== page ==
The Straits Times
Published on Dec 03, 2012

In fairness to special needs children


I APPLAUD Mrs Padmini Kesavapany's ("Offer more help to special needs children in regular schools"; last Monday) effort in highlighting the plight of children with special needs in mainstream schools. While initiatives by the Ministry of Education to include them are laudable, how prepared are our schools in accepting these children?

As an educational therapist working with students with dyslexia, attention deficit hyperactivity disorder and autism spectrum disorder from the mainstream schools, I have heard from my students and their parents that these children were constantly teased and bullied by their peers. Many ended up being ostracised. I attribute it to the lack of awareness and compassion in our children these days.

What saddened me was how some of my students would share with me how their school teachers were not empathetic and understanding. Often, they chose to ignore the students by making them sit in the back row of the classroom - is it a case of out of sight, out of mind? These observations were similarly made by my allied educator friends who witnessed such scenes in their schools.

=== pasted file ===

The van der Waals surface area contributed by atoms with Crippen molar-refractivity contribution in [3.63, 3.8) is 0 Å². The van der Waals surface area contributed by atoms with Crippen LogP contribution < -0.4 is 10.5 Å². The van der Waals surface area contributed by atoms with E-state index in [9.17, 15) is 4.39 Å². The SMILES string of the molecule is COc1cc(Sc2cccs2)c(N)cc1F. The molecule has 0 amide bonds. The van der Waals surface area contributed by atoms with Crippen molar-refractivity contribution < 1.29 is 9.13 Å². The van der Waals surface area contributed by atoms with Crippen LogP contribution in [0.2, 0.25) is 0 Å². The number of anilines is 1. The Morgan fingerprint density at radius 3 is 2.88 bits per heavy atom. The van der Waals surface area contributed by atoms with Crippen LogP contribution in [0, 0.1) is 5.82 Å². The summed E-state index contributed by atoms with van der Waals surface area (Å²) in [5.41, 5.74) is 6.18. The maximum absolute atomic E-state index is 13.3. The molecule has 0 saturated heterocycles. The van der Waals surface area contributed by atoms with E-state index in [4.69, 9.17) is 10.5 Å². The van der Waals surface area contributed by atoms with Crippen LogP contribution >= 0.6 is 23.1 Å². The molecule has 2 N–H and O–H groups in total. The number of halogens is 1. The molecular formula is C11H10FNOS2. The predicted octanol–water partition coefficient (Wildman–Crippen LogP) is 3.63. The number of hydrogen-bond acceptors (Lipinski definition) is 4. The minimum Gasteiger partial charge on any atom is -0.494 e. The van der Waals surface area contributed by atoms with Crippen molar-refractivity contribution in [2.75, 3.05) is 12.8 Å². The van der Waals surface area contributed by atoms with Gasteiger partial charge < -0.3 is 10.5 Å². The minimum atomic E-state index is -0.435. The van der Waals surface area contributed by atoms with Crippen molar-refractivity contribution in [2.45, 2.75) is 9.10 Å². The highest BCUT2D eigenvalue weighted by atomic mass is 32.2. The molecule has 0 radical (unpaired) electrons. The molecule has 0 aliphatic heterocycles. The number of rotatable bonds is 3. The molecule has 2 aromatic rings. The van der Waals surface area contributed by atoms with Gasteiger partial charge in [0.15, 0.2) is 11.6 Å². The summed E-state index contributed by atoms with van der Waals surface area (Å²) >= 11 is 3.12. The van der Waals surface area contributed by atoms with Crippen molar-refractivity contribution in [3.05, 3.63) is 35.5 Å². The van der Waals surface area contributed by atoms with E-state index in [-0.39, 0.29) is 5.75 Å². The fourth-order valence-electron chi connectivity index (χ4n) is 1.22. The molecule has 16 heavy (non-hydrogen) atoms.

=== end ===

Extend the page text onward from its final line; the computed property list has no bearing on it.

Understandably, how far can a teacher accommodate a child with learning difficulty in his classroom of 30 to 40 students (on top of their arduous non-core responsibilities)? It is not uncommon to hear them label these children as troublemakers, or even "stupid". In their defence, perhaps many of these teachers are not trained in special education and therefore do not possess the skills to understand or teach these children.

I totally agree with Mrs Kesavapany that unless a child has severe learning and behavioural issues, no mainstream school is impossible for him. What such children need are acceptance and a fair system in which they are able to learn on the same platform as their more able peers.

As American educator Richard Lavoie said: "Fairness does not mean that everyone gets the same... That's equality. Fairness means that everyone gets what he/she needs."

Having a special education centre within a regular school is certainly a good alternative.

Julia Ong (Ms)